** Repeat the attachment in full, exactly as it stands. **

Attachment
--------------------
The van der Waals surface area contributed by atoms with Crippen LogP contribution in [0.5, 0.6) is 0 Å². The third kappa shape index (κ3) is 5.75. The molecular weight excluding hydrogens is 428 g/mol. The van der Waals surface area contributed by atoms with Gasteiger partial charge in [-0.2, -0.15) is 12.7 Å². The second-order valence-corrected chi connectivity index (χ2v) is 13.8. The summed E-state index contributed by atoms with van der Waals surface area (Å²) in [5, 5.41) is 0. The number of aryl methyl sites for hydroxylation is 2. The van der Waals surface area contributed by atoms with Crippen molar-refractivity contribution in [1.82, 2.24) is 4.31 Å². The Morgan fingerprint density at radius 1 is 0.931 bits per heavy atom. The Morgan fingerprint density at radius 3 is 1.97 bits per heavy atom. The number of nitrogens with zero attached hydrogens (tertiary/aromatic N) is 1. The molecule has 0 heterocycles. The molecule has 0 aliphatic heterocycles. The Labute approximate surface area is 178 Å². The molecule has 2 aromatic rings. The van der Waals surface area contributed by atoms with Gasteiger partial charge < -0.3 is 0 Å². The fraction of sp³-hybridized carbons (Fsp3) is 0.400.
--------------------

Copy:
The van der Waals surface area contributed by atoms with Crippen LogP contribution in [0.5, 0.6) is 0 Å². The third kappa shape index (κ3) is 5.75. The molecular weight excluding hydrogens is 428 g/mol. The van der Waals surface area contributed by atoms with Gasteiger partial charge in [-0.2, -0.15) is 12.7 Å². The second-order valence-corrected chi connectivity index (χ2v) is 13.8. The summed E-state index contributed by atoms with van der Waals surface area (Å²) in [5, 5.41) is 0. The number of aryl methyl sites for hydroxylation is 2. The van der Waals surface area contributed by atoms with Crippen molar-refractivity contribution in [1.82, 2.24) is 4.31 Å². The Morgan fingerprint density at radius 1 is 0.931 bits per heavy atom. The Morgan fingerprint density at radius 3 is 1.97 bits per heavy atom. The number of nitrogens with zero attached hydrogens (tertiary/aromatic N) is 1. The molecule has 0 heterocycles. The molecule has 0 aliphatic heterocycles. The Labute approximate surface area is 178 Å². The molecule has 2 aromatic rings. The van der Waals surface area contributed by atoms with Gasteiger partial charge < -0.3 is 0 Å². The fraction of sp³-hybridized carbons (Fsp3) is 0.400.